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Clay Stewart

Debate Team

November/ December 2009 LD Debate Case (Con)

Resolved: Public health concerns justify compulsory immunization.

V: Justice

V/C: Restricting the Influence of the State

The affirmative puts hundreds of thousands of lives at risk. Expanding the


powers of the government is almost never a good idea, but my opponent wants the
government to be able to force you to have vaccinations, solely because the government
believes it’s necessary. Time and time again we see government intervention into the
private sector, and the horrendous situation that results. Why would we want to put the
government in charge of a medically vital service? This is completely unnecessary, will
force unneeded treatment on individuals, and completely hamstring vaccination efforts.
My value for the round is Justice, defined as giving each his due. This is the best
value for the round because it represents an ideal situation towards which to strive. My
value-criterion for the round is Restricting the Influence of the State. The private sector
should be free to live their lives without unnecessary, dangerous mandates by the
government.
I offer the following definitions for clarification of the resolution. Public Health-
health services to improve and protect community health. As a result, a Public Health
Concern, is a matter that engages a person's attention, interest, or care, or that affects a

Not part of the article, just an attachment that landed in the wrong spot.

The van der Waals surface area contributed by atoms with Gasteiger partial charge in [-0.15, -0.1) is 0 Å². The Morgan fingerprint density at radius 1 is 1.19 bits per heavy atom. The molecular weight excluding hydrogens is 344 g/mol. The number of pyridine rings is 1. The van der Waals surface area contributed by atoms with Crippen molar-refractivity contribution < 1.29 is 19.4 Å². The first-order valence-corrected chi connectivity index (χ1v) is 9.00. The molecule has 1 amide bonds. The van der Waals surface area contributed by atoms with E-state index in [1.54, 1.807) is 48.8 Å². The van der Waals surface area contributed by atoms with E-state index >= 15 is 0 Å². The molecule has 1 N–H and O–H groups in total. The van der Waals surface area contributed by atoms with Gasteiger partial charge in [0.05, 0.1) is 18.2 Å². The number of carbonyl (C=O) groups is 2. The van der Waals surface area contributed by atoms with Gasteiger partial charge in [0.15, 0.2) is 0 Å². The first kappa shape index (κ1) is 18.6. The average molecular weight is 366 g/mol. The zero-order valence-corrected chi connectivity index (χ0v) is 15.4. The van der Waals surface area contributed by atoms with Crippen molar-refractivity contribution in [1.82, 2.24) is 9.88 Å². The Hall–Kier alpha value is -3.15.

person's welfare within the context of community or societal health. Justify- to defend or
uphold as warranted or well-grounded. Compulsory Immunization- required; mandatory;
or obligatory vaccination.

Contention One: Compulsory Immunization is Unnecessary

In order to achieve a healthy society, it is not necessary that every person be


vaccinated. The concept of herd immunity is that if the majority of a population is
vaccinated, then the ability of a disease or virus to spread will be either heavily restricted
or nonexistent. Compulsory immunization is not necessary to achieve this for two
reasons.
One, the majority of people will choose to be vaccinated. In the United States,
for example, less than 1% of children do not receive vaccinations1, placing the country
high above herd immunity requirements for even the deadliest diseases.
Two, those who choose not to be vaccinated still receive significant protection.
In a study published in The New England Journal of Medicine on the effectiveness of the
vaccine for the deadly typhoid, which kills 600,000 people a year, even those who were
not vaccinated received significant protection. Blackburn M.D2., explains, “Although
1
http://children.webmd.com/vaccines/news/20080904/childhood-vaccination-rates-high
2
Sur D, et al. A Cluster-randomized effectiveness trial of Vi typhoid vaccine in India.
N Engl J Med. 2009; 361:335-344.
the absolute level of protection for the entire population [within the
study] was only about 60%, even unvaccinated persons enjoyed
significant protection if they were in a Vi vaccine cluster, most likely
because their vaccinated neighbors were less likely to contract typhoid
and subsequently transmit it to them.” The vaccination rate in this
study was almost 39% lower than the rate in the United States, but
those not vaccinated still received a high level of protection from one
of the deadliest diseases on the planet.

Contention Two: The Government Will Give Unnecessary Treatment

H1N1, also known as swine flu, is no more deadly than the normal flu, and has
mild symptoms for the majority of patients. Despite this, the World Health Organization
declared it a pandemic, with major heads of state following suit. If the government is